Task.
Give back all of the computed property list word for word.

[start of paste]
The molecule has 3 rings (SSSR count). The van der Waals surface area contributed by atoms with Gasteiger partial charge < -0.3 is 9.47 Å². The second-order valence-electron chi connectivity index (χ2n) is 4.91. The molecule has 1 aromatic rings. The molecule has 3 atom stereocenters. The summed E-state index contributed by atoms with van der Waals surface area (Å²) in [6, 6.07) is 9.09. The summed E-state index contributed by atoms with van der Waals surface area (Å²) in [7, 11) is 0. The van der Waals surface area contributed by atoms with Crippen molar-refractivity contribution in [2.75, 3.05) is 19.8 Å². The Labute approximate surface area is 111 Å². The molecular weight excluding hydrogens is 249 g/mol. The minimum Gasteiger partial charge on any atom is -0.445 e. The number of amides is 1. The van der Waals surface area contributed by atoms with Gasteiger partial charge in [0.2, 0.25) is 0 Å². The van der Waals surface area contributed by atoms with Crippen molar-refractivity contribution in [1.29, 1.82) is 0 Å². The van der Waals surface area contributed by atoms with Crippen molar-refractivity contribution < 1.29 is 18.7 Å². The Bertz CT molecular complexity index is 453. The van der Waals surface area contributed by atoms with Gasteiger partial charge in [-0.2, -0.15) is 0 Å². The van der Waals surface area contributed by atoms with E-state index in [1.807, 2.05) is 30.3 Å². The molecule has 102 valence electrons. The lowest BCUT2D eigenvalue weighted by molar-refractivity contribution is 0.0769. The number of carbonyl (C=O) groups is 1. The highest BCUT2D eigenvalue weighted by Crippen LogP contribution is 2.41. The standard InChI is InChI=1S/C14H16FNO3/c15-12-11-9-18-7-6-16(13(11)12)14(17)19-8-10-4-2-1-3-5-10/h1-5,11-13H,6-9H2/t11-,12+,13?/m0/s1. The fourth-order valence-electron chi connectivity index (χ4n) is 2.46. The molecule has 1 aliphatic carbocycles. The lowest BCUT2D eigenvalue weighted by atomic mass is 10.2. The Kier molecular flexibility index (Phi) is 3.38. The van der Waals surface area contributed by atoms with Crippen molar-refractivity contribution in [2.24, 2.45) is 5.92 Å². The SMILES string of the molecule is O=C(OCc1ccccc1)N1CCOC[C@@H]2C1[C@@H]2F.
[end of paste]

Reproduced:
The molecule has 3 rings (SSSR count). The van der Waals surface area contributed by atoms with Gasteiger partial charge < -0.3 is 9.47 Å². The second-order valence-electron chi connectivity index (χ2n) is 4.91. The molecule has 1 aromatic rings. The molecule has 3 atom stereocenters. The summed E-state index contributed by atoms with van der Waals surface area (Å²) in [6, 6.07) is 9.09. The summed E-state index contributed by atoms with van der Waals surface area (Å²) in [7, 11) is 0. The van der Waals surface area contributed by atoms with Crippen molar-refractivity contribution in [2.75, 3.05) is 19.8 Å². The Labute approximate surface area is 111 Å². The molecular weight excluding hydrogens is 249 g/mol. The minimum Gasteiger partial charge on any atom is -0.445 e. The number of amides is 1. The van der Waals surface area contributed by atoms with Gasteiger partial charge in [0.2, 0.25) is 0 Å². The van der Waals surface area contributed by atoms with Crippen molar-refractivity contribution in [1.29, 1.82) is 0 Å². The van der Waals surface area contributed by atoms with Crippen molar-refractivity contribution < 1.29 is 18.7 Å². The Bertz CT molecular complexity index is 453. The van der Waals surface area contributed by atoms with Gasteiger partial charge in [-0.2, -0.15) is 0 Å². The van der Waals surface area contributed by atoms with E-state index in [1.807, 2.05) is 30.3 Å². The molecule has 102 valence electrons. The lowest BCUT2D eigenvalue weighted by molar-refractivity contribution is 0.0769. The number of carbonyl (C=O) groups is 1. The highest BCUT2D eigenvalue weighted by Crippen LogP contribution is 2.41. The standard InChI is InChI=1S/C14H16FNO3/c15-12-11-9-18-7-6-16(13(11)12)14(17)19-8-10-4-2-1-3-5-10/h1-5,11-13H,6-9H2/t11-,12+,13?/m0/s1. The fourth-order valence-electron chi connectivity index (χ4n) is 2.46. The molecule has 1 aliphatic carbocycles. The lowest BCUT2D eigenvalue weighted by atomic mass is 10.2. The Kier molecular flexibility index (Phi) is 3.38. The van der Waals surface area contributed by atoms with Crippen molar-refractivity contribution in [2.24, 2.45) is 5.92 Å². The SMILES string of the molecule is O=C(OCc1ccccc1)N1CCOC[C@@H]2C1[C@@H]2F.